Planting begins at Oro Loma

Oro Loma
Volunteers planted 3,200 native seedlings at the Oro Loma Horizontal Levee Project. Save The Bay will plant 70,000 seedlings at this site over the coming months.

Last weekend, over fifty volunteers gathered at the Oro Loma Sanitary District treatment plant in San Lorenzo to kick off an ambitious burst of planting activity in a soon-to-be restored wetland.  Participants included a contingent of local college students, parents and their teenage children, and a few veteran helpers.  Equipped with trowels and picks, attendees placed 3,200 plants into a plot of soil next to the sewage treatment plant.

Though the plants were all put in the ground in about an hour, an enormous amount of planning went into how they were selected and configured.  Save The Bay’s habitat restoration team has been working for over a year to cultivate several palettes of wetland plants that will be planted next to each other.  They will become part of a scientific experiment exploring what combination of plants and soils can best filter excess nutrients from the treated wastewater that will be pumped in from the adjacent sewage plant.

A new kind of levee

This is exciting, because if this pilot project is successful, it could be replicated elsewhere as a means of naturally improving water quality, providing needed habitat for sensitive species, and forming a more durable barrier to flooding from storms and sea level rise.  This horizontal levee is an alternative to steep earthen or rock walls that traditionally separate the Bay from vulnerable land — this marsh will gently slope upwards, enabling it to better adapt to rising tides.

After the planting was completed, participants joined the public open house being hosted by the Oro Loma Sanitary District.  Horizontal levee project scientists and treatment plant workers were on hand to give tours, and Save The Bay staff answered questions about their work.  Also present were local elected officials, representatives of the Castro Valley Sanitary District, which co-owns the treatment plant, as well as UC Berkeley researchers who will analyze the filtering capacity of the wetland once it is operational.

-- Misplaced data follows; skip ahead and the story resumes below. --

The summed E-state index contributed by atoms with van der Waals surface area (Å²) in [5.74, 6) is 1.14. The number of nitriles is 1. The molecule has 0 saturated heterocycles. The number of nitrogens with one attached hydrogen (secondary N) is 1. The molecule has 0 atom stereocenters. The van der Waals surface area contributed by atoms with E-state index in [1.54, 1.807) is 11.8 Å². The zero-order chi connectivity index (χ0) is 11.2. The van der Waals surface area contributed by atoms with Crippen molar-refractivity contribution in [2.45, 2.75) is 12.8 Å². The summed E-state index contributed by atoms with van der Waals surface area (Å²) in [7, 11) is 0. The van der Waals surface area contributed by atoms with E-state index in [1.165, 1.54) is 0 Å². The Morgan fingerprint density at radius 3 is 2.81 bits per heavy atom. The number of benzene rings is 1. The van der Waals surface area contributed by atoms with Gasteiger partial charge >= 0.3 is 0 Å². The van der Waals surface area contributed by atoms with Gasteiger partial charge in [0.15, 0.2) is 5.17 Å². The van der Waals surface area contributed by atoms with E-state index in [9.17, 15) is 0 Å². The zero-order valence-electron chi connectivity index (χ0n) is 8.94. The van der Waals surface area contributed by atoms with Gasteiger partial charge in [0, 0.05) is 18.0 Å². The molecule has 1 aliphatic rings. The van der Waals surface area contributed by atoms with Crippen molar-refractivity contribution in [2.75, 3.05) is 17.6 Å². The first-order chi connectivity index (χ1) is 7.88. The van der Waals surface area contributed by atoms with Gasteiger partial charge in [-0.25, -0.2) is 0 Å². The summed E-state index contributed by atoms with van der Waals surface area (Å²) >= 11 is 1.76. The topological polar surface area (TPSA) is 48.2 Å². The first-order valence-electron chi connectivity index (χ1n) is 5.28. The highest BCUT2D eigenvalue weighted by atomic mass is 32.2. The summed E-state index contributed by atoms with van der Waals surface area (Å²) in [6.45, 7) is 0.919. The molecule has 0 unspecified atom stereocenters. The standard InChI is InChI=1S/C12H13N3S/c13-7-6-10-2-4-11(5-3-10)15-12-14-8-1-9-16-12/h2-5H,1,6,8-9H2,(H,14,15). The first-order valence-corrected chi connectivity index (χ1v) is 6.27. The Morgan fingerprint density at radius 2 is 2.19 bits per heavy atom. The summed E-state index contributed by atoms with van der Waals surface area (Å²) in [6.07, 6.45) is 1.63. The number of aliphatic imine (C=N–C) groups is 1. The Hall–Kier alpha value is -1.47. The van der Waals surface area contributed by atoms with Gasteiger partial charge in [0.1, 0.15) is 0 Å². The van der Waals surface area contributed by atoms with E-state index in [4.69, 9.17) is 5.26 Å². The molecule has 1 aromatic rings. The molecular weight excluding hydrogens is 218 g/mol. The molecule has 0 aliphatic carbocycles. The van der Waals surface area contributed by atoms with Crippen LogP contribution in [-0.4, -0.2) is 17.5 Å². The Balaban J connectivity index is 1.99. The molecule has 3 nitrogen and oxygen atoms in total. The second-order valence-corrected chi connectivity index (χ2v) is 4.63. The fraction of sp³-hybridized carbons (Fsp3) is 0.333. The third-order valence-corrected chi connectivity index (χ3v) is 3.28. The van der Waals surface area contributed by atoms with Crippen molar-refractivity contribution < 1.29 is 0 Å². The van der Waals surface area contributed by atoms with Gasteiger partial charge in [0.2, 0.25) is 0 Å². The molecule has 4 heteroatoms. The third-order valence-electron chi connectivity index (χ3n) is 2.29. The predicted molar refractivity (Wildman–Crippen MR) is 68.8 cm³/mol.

Over the next two months, our goal is to put in 70,000 plants at this site.  If this project sounds interesting and you’d like to pitch in, you’re in luck!  Save The Bay will be hosting 3 more volunteer planting workdays at Oro Loma, on November 21, December 5, and December 12.  Click here to volunteer!

Going Big: Building an experimental habitat for a better Bay

Horizontal Levee
A “Horizontal Levee” is under development at Oro Loma. Rendering courtesy The Bay Institute.

This spring, Save The Bay’s Habitat Restoration team laid the groundwork of an enormous and unprecedented effort to create new habitat at a sewage treatment plant in San Lorenzo.

The 10-acre project at the Oro Loma wastewater treatment plant will eventually include a manmade wetland basin and a new type of levee. It’s all part of a giant experiment to mimic historic wetlands and address three crises that loom over San Francisco Bay’s shorelines: declining water quality, threats to wildlife habitat on the Bay, and destructive flooding caused by rising seas and increasingly powerful storm surges.

Braving long days in the hot sun at the treatment plant, our native plant specialists have already constructed the site’s giant outdoor nursery. With help from an army of our amazing corporate and community volunteers, we have already begun to propagate the 70,000 native seedlings needed to establish this new ecosystem. The site will double as an outdoor laboratory for researchers who will conduct field tests to better understand how treated wastewater and this new kind of levee can address critical issues facing the Bay. Continue reading “Going Big: Building an experimental habitat for a better Bay”